There are also plans to cut back still further on the legal avenues of appeal open to those asylum applicants who do manage to reach Britain. These are described as ‘tough measures to prevent delay and obstruction in the appeals system and unmeritorious applications for judicial reviews’, and include making the Immigration Appeals Tribunal a Superior Court of Record (which means that its decisions cannot be challenged in the High Court), setting closure dates on appeals to stop multiple adjournments, tighter time limits on appeals; and ‘measures to ensure the merits test for public funding of legal representation is being applied properly’, which will mean in practice that any asylum seeker who does not win their case at the first stage of their application will risk having all further legal representation stopped on the basis that their claim is ‘unmeritorious’.

Detention centres
On 14 February an uprising of detainees at the newly-built Yarl’s Wood Detention Centre in Bedfordshire resulted in large parts of the centre being burned to the ground. Blunkett’s first reaction was to make clear that plans in the Safe haven White Paper to create 4,000 places for immigration detainees to be held while awaiting deportation or final appeals would still go ahead. With barely disguised contempt, he castigated the asylum seekers for their ingratitude: ‘I am not prepared to let government policy be determined by those intent on creating disorder and destruction. Having removed asylum seekers from prison, we now find that our reward is the burning down of a substantial part of the facility. This is deplorable...I intend to press ahead with expanding the number of places in secure removal centres to 4,000. There will be no uncertainty and no misunderstanding.’

The ‘removal centres’ are intended to be the last stop in a series of detention centres through which asylum seekers will be processed: a brief stay in a ‘reception centre’ (such as the one at Oakington) will be followed by a longer period in an ‘accommodation centre’, from where successful asylum applicants will be released, while unsuccessful ones proceed to the final stage prior to deportation: the ‘removal centre’. The accommodation centres are yet to be built, although the government has named eight sites (mainly ex-RAF bases) from which it plans to choose four. Asylum seekers will not be physically detained in the accommodation centres but if they do not sleep in the centre, all financial and material support will be withdrawn from them.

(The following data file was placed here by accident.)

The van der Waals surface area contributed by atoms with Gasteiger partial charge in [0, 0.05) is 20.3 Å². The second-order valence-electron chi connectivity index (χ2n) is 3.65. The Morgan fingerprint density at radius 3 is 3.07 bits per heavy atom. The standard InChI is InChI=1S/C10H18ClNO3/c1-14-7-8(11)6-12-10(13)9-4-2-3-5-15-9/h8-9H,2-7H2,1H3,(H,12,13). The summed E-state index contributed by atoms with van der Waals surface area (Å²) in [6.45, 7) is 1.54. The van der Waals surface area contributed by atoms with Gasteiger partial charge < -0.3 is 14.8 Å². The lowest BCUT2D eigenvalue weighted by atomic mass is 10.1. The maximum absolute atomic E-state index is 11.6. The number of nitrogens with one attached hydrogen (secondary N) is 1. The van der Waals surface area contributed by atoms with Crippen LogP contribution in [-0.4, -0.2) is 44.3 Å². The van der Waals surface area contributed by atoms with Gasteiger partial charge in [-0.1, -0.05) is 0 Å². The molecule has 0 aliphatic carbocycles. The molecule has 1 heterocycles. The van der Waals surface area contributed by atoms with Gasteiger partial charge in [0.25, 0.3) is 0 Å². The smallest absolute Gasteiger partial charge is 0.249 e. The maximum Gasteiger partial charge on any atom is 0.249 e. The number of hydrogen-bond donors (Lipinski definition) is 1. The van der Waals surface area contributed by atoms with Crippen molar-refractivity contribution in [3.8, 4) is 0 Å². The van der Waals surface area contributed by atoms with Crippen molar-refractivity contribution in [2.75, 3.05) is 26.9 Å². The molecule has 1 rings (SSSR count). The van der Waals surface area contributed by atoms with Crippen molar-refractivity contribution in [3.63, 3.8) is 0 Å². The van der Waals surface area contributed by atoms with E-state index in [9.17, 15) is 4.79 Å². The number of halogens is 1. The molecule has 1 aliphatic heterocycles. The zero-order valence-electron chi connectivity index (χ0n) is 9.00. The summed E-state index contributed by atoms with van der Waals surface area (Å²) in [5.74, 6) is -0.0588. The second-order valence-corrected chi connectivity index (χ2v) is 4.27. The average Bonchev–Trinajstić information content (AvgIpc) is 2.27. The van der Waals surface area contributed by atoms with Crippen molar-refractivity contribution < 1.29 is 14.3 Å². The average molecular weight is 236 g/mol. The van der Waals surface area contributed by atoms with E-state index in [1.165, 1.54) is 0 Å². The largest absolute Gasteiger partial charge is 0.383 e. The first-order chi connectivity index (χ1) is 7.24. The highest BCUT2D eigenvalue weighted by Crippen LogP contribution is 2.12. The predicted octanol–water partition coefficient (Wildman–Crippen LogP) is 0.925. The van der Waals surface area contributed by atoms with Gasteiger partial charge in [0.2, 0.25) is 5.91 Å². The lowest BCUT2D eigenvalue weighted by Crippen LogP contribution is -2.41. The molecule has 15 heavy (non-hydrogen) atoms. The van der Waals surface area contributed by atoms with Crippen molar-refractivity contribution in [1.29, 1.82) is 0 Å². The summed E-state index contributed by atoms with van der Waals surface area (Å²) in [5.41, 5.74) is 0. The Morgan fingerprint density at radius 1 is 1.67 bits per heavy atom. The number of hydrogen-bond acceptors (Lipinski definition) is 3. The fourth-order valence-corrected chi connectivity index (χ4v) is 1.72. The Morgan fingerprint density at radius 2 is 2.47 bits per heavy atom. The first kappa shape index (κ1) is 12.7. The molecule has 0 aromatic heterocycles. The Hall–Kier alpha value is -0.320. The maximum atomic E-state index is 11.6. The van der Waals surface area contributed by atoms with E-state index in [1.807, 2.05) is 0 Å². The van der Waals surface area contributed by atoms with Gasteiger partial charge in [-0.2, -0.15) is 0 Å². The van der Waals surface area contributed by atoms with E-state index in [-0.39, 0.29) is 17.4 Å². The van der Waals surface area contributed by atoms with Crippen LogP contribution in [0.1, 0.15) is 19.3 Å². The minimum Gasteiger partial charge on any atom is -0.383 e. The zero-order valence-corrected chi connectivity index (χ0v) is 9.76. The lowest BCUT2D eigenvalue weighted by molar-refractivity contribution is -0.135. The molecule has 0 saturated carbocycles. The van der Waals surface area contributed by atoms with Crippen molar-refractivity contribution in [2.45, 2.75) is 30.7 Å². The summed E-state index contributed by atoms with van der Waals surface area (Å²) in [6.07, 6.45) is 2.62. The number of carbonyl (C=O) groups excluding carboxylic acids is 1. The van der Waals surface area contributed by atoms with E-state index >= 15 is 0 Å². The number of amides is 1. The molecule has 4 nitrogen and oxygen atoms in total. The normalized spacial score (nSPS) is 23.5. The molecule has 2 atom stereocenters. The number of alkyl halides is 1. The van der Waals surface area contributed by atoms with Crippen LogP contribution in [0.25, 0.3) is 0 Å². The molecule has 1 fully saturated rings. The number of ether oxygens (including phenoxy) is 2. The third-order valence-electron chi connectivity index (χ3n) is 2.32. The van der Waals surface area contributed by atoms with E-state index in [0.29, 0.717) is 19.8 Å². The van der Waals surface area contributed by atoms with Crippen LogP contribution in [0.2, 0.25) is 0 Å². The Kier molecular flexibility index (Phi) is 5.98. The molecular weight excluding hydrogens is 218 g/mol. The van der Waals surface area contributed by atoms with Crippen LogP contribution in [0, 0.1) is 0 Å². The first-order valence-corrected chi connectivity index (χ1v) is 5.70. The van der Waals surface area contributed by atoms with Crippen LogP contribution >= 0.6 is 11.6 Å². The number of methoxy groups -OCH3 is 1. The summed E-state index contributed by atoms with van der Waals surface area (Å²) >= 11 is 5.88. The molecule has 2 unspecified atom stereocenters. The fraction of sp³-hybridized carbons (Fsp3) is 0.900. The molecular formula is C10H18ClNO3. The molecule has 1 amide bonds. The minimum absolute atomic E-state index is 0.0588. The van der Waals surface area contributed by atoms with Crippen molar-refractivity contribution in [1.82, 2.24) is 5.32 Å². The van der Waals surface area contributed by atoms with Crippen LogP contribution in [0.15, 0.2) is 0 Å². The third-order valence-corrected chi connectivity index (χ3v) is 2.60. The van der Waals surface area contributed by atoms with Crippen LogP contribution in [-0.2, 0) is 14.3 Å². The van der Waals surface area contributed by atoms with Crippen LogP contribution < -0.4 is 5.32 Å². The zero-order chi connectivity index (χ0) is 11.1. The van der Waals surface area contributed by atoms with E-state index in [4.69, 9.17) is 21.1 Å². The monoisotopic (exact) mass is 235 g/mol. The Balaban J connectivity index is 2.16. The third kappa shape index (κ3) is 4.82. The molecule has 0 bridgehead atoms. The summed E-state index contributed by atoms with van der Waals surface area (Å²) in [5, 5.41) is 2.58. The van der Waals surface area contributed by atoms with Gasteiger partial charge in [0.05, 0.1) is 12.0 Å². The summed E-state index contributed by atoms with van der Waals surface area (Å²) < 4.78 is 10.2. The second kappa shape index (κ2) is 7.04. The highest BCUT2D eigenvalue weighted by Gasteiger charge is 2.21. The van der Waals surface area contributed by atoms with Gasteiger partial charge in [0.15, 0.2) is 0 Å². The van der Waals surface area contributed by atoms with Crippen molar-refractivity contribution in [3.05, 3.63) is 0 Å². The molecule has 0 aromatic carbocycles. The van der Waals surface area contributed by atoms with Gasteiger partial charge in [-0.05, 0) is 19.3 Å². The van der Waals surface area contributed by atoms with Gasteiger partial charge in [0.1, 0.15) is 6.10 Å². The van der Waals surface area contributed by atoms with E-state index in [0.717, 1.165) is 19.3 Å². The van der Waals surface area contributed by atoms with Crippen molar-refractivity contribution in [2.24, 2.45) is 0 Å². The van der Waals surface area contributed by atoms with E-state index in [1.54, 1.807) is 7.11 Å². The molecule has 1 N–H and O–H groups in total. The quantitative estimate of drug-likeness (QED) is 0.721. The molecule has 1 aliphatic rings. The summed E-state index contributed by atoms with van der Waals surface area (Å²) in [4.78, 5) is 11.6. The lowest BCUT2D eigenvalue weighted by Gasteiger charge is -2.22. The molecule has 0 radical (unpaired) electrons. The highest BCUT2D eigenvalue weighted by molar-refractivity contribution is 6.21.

Prior to the Yarl’s Wood uprising, Blunkett had been heaving a sigh of relief at having finally moved the 600 asylum seekers previously housed in criminal prisons into detention centres. Whether they are now returned to prison or not, immigration detainees make up a fraction of the prison population of England and Wales, which has increased by 8,000 since Labour came into government. It currently stands at 69,000 and is predicted to reach 73,000 by July. The political rhetoric of police chiefs and politicians is doing nothing to reverse this trend and everything to encourage it. Despite a massive privately financed prison-building programme, the existing prisons are becoming increasingly overcrowded and prisoners are being forced to share cells designed for one person, with a regularity reminiscent of the late 1980s when overcrowding and inhumane conditions preceded the biggest wave of prison uprisings ever known in this country.

Blunkett’s ‘answer’ to the overcrowding has been to beg the Treasury for more money for yet more prisons, and to propose the introduction of ‘weekend prisons’: a ‘third way’ between community service and imprisonment, where people on remand or convicted of non-violent crimes will be locked up at weekends and in the evenings, but released during the day to work. They will be housed in ‘semi-secure urban hostels’ and monitored by means of electronic tagging.

The overwhelming likelihood is that this scheme will not reduce the prison population, and those sentenced to such orders are most likely to be those who otherwise would have been given community service or other non-imprisonment punishments. This has been the result of all previous such initiatives, including suspended sentences and community service orders, and the net effect will be an overall increase in the number of people subject to some form of monitoring or control by the burgeoning criminal justice industry.